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Second Approach: Solving a Problem

1 of 2 • Solving a Problem – Sometimes identifying opportunities simply involves noticing a problem
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• Solving a Problem
– Sometimes identifying opportunities simply involves
noticing a problem and finding a way to solve it.
– These problems can be pinpointed through observing
trends and through more simple means, such as intuition,
serendipity, or change.
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Second Approach: Solving a Problem

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Second Approach: Solving a Problem 2 of 2 • A problem facing the U.S. and other

A problem facing the U.S. and other countries is finding alternatives to fossil fuels. A large number of entrepreneurial firms, like this wind farm, are being launched to solve this problem.

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Third Approach: Finding Gaps in the Marketplace

1 of 2 – A third approach to identifying opportunities is to find a gap in
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– A third approach to identifying opportunities is to find a
gap in the marketplace

• Gaps in the Marketplace

– A gap in the marketplace is often created when a product or service is needed by a specific group of people but doesn’t represent a large enough market to be of interest to mainstream retailers or manufacturers.

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Third Approach: Finding Gaps in the Marketplace

2 of 2 Specific Example Product gaps in the marketplace represent potentially viable business opportunities. In
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Specific Example
Product gaps in the
marketplace represent
potentially viable
business opportunities.
In 2000 Tish Cirovolv
realized there were no guitars
on the market made
specifically for women. To
fill this gap, she started Daisy
Rock Guitars, a company that
makes guitars just for women.
Third Approach: Finding Gaps in the Marketplace 2 of 2 Specific Example Product gaps in the

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Personal Characteristics of the Entrepreneur

Characteristics that tend to make some people better at recognizing opportunities than others Prior Experience Cognitive
Characteristics that tend to make some people better
at recognizing opportunities than others
Prior Experience
Cognitive Factors
Social Networks
Creativity

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Prior Experience

– Several studies have shown that prior experience in an industry helps an entrepreneur recognize business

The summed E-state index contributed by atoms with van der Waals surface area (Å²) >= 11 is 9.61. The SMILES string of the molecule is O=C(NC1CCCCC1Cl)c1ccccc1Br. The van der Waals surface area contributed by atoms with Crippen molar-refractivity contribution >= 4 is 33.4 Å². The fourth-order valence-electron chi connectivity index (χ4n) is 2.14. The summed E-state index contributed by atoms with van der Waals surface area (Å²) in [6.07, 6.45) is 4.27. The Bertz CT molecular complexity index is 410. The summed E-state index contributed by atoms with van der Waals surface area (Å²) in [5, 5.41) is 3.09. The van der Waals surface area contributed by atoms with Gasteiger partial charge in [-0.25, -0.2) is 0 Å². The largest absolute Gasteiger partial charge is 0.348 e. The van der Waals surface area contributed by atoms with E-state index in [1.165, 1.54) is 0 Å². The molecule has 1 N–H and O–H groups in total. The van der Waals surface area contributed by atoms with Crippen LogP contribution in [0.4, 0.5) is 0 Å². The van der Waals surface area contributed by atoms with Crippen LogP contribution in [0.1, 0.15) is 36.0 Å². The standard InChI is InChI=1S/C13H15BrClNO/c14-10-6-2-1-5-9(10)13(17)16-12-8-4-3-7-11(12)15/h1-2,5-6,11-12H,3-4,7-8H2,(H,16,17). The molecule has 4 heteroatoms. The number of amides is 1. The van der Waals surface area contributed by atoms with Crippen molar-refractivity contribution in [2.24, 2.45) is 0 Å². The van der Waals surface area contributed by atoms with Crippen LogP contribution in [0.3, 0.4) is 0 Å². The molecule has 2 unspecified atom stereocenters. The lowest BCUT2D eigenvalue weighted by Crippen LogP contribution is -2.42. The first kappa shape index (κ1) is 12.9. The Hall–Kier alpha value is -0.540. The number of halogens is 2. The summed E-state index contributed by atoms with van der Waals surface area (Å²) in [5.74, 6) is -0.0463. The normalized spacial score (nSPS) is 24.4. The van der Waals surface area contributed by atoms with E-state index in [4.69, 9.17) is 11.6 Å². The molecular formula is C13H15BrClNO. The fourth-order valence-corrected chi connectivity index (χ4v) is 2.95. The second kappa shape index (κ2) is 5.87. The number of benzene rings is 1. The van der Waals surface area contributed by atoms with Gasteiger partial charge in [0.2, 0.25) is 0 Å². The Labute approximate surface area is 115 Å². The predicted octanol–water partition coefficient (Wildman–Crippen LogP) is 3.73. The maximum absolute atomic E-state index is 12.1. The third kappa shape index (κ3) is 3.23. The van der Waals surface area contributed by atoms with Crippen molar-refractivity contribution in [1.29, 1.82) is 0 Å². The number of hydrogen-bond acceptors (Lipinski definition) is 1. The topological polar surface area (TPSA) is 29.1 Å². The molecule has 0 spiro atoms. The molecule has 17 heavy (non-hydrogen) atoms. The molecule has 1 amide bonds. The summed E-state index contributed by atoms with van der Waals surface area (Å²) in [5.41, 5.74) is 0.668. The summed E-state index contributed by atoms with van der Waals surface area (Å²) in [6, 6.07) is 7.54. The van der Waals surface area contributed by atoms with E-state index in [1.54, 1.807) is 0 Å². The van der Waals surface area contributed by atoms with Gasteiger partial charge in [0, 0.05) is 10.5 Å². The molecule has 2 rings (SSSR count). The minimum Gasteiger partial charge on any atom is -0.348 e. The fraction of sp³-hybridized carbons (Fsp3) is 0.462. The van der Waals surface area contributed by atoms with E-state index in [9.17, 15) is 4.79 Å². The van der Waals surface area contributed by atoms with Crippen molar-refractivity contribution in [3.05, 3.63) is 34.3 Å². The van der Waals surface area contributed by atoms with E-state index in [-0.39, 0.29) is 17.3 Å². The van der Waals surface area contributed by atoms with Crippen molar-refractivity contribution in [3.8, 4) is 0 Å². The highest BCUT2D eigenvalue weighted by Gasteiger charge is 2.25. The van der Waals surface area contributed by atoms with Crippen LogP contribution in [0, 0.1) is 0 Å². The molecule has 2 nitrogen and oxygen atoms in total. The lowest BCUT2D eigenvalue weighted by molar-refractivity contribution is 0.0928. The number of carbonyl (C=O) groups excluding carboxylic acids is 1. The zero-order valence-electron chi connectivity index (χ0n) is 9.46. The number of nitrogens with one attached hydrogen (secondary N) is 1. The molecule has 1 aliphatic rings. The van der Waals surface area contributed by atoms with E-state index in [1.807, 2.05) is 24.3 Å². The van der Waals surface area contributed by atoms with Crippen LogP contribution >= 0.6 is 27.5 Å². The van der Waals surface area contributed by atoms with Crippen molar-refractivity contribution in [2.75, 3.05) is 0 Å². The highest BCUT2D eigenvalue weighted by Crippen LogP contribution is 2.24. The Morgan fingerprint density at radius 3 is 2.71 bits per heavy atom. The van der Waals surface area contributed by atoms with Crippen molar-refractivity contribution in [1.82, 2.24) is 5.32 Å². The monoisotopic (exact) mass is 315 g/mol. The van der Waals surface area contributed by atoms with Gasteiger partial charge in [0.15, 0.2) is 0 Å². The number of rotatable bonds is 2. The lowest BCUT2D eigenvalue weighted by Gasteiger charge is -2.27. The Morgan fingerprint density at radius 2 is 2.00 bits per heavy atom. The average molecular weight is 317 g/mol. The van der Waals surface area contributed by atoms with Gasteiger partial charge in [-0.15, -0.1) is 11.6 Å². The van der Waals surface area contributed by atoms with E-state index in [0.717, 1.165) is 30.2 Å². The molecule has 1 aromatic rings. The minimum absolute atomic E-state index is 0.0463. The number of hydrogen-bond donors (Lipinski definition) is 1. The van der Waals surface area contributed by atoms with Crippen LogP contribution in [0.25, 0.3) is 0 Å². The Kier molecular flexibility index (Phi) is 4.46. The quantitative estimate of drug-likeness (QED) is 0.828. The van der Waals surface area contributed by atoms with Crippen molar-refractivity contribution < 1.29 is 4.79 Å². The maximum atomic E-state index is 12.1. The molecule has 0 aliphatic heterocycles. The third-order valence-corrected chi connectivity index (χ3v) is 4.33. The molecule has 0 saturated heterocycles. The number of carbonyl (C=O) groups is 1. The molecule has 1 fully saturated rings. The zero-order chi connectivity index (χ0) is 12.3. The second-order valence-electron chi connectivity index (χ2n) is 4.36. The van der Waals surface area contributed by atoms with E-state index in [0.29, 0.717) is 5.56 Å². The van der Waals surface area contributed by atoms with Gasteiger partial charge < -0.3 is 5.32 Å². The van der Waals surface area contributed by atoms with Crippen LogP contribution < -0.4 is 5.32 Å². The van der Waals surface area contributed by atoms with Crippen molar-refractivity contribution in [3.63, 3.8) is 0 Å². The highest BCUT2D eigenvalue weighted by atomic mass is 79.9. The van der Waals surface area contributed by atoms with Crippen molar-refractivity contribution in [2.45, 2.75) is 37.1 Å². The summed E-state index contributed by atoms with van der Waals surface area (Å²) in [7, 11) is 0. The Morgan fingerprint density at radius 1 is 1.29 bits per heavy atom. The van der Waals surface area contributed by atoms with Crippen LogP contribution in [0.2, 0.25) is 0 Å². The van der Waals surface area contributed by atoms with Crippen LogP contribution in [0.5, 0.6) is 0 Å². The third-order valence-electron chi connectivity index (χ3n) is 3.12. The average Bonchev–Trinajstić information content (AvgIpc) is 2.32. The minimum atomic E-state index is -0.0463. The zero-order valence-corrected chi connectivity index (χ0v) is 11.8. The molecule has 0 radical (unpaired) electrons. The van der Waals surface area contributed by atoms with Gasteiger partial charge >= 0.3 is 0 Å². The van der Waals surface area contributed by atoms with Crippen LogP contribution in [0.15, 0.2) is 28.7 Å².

– Several studies have shown that prior experience in an
industry helps an entrepreneur recognize business
opportunities.
• By working in an industry, an individual may spot a market niche
that is underserved.
• It is also possible that by working in an industry, an individual
builds a network of social contacts who provide insights that lead
to recognizing new opportunities.

• Prior Industry Experience

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Cognitive Factors

– Some people believe that entrepreneurs have a “sixth sense” that allows them to see opportunities
– Some people believe that entrepreneurs have a “sixth
sense” that allows them to see opportunities that others
miss.

• Cognitive Factors

– Studies have shown that opportunity recognition may be an innate skill or cognitive process.

– This “sixth sense” is called entrepreneurial alertness, which is formally defined as the ability to notice things without engaging in deliberate search.

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Social Networks

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– The extent and depth of an individual’s social network affects opportunity recognition. – In one
– The extent and depth of an individual’s social network
affects opportunity recognition.
– In one survey of 65 start-ups, half the founders reported
that they got their business idea through social contacts.

• Social Networks

– People who build a substantial network of social and professional contacts will be exposed to more opportunities and ideas than people with sparse networks.

• Strong Tie Vs. Weak Tie Relationships

– All of us have relationships with other people that are called “ties.” (See next slide.)

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Social Networks

2 of 3 • Nature of Strong-Tie Vs. Weak Tie Relationships – Strong-tie relationship are characterized
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• Nature of Strong-Tie Vs. Weak Tie Relationships
– Strong-tie relationship are characterized by frequent
interaction and form between coworkers, friends, and
spouses.
– Weak-tie relationships are characterized by infrequent
interaction and form between casual acquaintances.
• Result
– It is more likely that an entrepreneur will get new business
ideas through weak-tie rather than strong-tie relationships.
(See next slide.)
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Social Networks

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Why weak-tie relationships lead to more new business ideas than strong-tie relationships Strong-Tie Relationships Weak-Tie Relationships
Why weak-tie relationships lead to more new business ideas
than strong-tie relationships
Strong-Tie Relationships
Weak-Tie Relationships
These relationships, which
typically form between like
minded individuals, tend to
reinforce insights and ideas
that people already have.
These relationships, which
form between casual
acquaintances, are not as
apt to be between like-
minded individuals, so one
person may say something
to another that sparks a
completely new idea.
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Creativity

1 of 2 • Creativity – Creativity is the process of generating a novel or useful
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• Creativity
– Creativity is the process of generating a novel or useful